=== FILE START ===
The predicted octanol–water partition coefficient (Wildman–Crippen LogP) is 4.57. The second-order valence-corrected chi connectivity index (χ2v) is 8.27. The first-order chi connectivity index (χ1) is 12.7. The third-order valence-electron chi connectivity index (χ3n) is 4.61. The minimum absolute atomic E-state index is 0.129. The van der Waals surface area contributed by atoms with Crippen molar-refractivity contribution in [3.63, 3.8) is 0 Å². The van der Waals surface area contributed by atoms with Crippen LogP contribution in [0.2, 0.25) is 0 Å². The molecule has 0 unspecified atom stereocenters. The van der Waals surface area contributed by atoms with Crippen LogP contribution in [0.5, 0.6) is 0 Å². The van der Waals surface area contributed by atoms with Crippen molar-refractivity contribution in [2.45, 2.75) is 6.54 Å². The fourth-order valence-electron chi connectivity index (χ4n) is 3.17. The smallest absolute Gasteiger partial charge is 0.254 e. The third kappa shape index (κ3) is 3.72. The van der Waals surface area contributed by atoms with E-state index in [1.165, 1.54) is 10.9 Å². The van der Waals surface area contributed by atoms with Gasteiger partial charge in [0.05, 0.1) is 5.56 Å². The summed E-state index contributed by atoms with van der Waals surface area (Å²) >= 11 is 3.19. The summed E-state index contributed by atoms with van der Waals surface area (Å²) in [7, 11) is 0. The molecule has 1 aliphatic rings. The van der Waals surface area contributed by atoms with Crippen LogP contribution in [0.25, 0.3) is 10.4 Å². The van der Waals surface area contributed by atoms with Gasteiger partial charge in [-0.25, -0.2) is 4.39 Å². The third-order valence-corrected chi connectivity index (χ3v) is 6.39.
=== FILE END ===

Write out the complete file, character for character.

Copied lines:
The predicted octanol–water partition coefficient (Wildman–Crippen LogP) is 4.57. The second-order valence-corrected chi connectivity index (χ2v) is 8.27. The first-order chi connectivity index (χ1) is 12.7. The third-order valence-electron chi connectivity index (χ3n) is 4.61. The minimum absolute atomic E-state index is 0.129. The van der Waals surface area contributed by atoms with Crippen molar-refractivity contribution in [3.63, 3.8) is 0 Å². The van der Waals surface area contributed by atoms with Crippen LogP contribution in [0.2, 0.25) is 0 Å². The molecule has 0 unspecified atom stereocenters. The van der Waals surface area contributed by atoms with Crippen LogP contribution in [0.5, 0.6) is 0 Å². The van der Waals surface area contributed by atoms with Crippen molar-refractivity contribution in [2.45, 2.75) is 6.54 Å². The fourth-order valence-electron chi connectivity index (χ4n) is 3.17. The smallest absolute Gasteiger partial charge is 0.254 e. The third kappa shape index (κ3) is 3.72. The van der Waals surface area contributed by atoms with E-state index in [1.165, 1.54) is 10.9 Å². The van der Waals surface area contributed by atoms with Gasteiger partial charge in [0.05, 0.1) is 5.56 Å². The summed E-state index contributed by atoms with van der Waals surface area (Å²) >= 11 is 3.19. The summed E-state index contributed by atoms with van der Waals surface area (Å²) in [7, 11) is 0. The molecule has 1 aliphatic rings. The van der Waals surface area contributed by atoms with Crippen LogP contribution in [0.25, 0.3) is 10.4 Å². The van der Waals surface area contributed by atoms with Gasteiger partial charge in [-0.25, -0.2) is 4.39 Å². The third-order valence-corrected chi connectivity index (χ3v) is 6.39.